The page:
Former NSA hacker Jake Williams said on Twitter: "Hyperthreading is THE main reason Intel won the processor war over AMD. Pretending that OS developers are the problem is ridiculous. I remember people talking about theoretical attacks on hyperthreading from its introduction."
The flaw, which has been dubbed TLBleed by the researchers who discovered it, has been played down by Intel with the company unwilling to even obtain a Common Vulnerabilities and Exposures number. The CVE system, a catalogue of known security threats sponsored by the US Department of Homeland Security, provides a reference method for publicly known vulnerabilities and exposures.
Details of TLBleed were leaked to the British tech website, The Register, on Friday; the side-channel vulnerability can be theoretically exploited to extract encryption keys and private information from programs. The name TLBleed comes from the fact that the flaw targets the translation lookaside buffer, a CPU cache.
The researchers, from the Systems and Network Security Group at Vrije Universiteit Amsterdam, in the Netherlands, had earlier shared the paper on their findings with the OpenBSD project which produces a highly secure UNIX-like operating system; the project took the step of disabling hyperthreading through which TLBleed can be exploited.
With the paper due to be presented at the Black Hat USA 2018 conference in August, OpenBSD leader Theo de Raadt told iTWire that he could not be more specific about the nature of the vulnerability that had led to the disabling of hyper-threading.
Williams, a former member of the NSA's elite Tailored Access Operations unit who now runs his own security company, Rendition Infosec, said: "First, it's ridiculous that this isn't eligible for a bug bounty. It's insane that Intel thinks it doesn't deserve a CVE.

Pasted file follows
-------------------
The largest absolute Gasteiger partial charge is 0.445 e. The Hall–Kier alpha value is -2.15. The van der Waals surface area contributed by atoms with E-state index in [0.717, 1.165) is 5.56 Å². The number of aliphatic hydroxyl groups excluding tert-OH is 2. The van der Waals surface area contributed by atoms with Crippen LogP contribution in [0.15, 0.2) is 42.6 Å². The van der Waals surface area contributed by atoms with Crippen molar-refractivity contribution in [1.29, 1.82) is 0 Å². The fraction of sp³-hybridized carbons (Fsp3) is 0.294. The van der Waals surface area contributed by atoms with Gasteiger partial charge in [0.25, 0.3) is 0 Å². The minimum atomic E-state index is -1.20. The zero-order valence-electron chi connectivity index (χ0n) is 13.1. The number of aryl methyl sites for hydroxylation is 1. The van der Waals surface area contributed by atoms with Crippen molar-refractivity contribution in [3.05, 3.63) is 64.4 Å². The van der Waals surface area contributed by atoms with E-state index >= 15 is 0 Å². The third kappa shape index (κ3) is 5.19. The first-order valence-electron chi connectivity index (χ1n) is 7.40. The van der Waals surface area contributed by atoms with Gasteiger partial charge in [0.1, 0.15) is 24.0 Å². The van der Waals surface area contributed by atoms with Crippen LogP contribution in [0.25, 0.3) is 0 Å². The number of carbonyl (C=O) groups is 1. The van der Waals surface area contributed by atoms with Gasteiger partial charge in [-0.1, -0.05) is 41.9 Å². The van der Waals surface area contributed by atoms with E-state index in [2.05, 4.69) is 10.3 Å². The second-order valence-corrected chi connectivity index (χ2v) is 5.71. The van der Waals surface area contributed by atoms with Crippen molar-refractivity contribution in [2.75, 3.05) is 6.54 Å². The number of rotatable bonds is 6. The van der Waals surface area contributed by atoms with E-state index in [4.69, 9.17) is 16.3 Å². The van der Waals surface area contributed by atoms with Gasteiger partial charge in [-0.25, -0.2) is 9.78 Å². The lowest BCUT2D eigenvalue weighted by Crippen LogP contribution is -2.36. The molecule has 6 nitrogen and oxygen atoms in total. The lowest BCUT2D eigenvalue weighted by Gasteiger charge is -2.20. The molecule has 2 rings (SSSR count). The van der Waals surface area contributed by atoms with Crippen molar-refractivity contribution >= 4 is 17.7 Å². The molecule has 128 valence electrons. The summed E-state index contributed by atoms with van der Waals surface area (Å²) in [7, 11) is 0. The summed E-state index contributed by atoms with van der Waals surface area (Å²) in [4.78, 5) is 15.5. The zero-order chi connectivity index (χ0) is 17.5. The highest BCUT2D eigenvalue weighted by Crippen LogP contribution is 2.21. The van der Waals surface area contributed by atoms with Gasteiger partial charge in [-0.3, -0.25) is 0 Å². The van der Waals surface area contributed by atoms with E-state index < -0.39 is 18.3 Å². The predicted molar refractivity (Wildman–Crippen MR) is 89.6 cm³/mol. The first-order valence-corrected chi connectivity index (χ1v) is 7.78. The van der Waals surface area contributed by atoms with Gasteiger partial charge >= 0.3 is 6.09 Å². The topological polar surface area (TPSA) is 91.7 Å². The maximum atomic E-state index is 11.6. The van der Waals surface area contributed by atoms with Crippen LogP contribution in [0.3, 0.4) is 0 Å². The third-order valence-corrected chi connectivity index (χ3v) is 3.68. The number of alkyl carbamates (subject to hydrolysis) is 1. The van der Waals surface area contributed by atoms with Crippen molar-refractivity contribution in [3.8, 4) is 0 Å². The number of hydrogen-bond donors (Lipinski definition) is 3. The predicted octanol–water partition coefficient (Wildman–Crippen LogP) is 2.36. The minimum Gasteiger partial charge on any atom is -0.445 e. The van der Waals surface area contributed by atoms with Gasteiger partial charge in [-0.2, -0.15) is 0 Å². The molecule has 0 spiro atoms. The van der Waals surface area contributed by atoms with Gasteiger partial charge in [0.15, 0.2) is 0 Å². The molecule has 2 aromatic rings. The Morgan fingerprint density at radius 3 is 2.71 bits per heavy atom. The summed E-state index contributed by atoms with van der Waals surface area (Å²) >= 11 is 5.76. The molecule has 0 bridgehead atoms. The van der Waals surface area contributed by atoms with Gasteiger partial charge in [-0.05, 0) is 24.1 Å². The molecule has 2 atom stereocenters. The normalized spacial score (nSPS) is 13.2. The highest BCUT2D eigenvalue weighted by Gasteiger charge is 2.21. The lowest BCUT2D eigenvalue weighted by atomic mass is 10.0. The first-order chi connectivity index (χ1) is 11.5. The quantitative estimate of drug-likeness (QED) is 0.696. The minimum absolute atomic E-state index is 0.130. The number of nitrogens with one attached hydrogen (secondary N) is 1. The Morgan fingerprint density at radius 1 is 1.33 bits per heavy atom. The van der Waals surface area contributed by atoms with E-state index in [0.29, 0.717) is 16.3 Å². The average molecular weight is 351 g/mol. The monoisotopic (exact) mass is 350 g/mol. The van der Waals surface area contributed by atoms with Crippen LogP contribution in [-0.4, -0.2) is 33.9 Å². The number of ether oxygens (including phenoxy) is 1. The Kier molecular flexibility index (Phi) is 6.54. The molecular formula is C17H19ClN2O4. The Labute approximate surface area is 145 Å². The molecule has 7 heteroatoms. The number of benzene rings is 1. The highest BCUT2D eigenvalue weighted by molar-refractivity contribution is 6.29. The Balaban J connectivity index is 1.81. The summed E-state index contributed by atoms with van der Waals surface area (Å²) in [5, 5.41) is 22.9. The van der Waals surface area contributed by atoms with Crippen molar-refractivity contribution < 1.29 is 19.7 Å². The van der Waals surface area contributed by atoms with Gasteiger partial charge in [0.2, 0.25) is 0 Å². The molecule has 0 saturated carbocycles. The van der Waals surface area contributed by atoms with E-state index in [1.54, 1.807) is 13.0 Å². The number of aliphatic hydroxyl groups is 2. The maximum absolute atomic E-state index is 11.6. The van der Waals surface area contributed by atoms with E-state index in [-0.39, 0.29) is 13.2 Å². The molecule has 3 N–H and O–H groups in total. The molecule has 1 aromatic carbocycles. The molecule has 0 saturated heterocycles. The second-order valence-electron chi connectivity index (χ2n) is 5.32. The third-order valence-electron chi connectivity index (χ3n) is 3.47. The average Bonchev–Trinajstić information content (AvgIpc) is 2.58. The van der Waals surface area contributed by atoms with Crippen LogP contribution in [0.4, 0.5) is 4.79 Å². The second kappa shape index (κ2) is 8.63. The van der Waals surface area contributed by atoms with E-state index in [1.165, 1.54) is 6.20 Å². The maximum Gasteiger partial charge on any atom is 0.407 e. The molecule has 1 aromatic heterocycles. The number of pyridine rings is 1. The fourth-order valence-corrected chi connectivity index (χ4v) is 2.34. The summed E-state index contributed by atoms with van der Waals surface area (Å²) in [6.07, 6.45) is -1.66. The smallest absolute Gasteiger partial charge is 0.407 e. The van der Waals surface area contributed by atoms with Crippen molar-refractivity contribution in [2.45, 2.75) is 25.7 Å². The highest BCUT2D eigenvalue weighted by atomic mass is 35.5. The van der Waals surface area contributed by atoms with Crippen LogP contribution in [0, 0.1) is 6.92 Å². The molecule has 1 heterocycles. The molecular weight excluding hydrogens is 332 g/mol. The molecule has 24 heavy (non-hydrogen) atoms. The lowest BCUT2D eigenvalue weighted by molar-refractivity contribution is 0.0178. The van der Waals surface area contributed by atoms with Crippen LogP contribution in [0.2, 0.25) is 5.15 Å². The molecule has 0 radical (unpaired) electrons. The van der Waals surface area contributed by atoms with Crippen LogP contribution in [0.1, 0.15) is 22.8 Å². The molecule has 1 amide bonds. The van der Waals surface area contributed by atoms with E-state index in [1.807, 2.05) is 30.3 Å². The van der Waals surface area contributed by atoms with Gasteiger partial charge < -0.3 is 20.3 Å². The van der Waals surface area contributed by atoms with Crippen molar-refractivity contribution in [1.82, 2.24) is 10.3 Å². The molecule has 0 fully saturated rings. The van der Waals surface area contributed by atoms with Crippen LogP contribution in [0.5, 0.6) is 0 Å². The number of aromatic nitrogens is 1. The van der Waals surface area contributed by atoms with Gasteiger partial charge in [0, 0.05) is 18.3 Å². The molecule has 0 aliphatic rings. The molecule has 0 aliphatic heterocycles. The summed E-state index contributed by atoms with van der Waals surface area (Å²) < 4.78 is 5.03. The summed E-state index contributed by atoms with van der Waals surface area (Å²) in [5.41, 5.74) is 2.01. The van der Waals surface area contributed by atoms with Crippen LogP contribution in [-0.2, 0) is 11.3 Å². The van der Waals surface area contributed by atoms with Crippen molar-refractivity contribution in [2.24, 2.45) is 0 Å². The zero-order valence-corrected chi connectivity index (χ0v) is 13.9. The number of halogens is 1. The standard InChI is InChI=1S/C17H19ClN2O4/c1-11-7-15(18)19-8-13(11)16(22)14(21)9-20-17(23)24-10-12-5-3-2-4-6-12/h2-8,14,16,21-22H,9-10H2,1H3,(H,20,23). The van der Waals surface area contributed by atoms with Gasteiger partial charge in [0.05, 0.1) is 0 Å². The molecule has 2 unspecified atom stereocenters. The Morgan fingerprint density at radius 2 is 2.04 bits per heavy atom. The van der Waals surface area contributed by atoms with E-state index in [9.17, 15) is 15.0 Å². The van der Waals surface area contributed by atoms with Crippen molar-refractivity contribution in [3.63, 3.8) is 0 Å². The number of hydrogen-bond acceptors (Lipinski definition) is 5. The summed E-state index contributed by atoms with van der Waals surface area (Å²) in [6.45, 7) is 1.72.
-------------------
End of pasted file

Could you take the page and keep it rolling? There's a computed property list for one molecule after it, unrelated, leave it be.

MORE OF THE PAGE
"Second, it's hard to imagine that Intel won't make changes to their processors to fix this. TLB management has subtle nuances depending on the architecture. Even if Intel's answer to TLBleed is 'recompile' it's not clear how quickly compiler authors can work out the nuances to make the code safe across different processor models."
He said Intel has assured OS developers that hyper-threading was safe, "so they programmed to that spec. Nothing in the Intel programming docs says 'don't hyperthread different processes on the same core'. Wholesale changes will need to be made to scheduler subsystems."
Williams said the TLBleed vulnerability was likely to be easier to exploit than Spectre variants. He was referring to one of two vulnerabilities disclosed by Intel in January, the other being known as Meltdown.
"But from where I sit it's more evidence that we need to rethink our secure architecture design patterns. How we provision applications, VDI, and multi-tenant hypervisors needs to change," he added.
"I'm not jumping on a bandwagon either. I said the same thing in January when Meltdown and Spectre were released. The advice is just as sound now as it was then. Sure, apply patches when available, but this is about so much more than patching."
An Intel spokesperson told iTWire in an unsolicited comment: "Protecting our customers and their data continues to be a critical priority for us. We are looking into this feedback and thank the community for their ongoing efforts.” (Intel update is here.)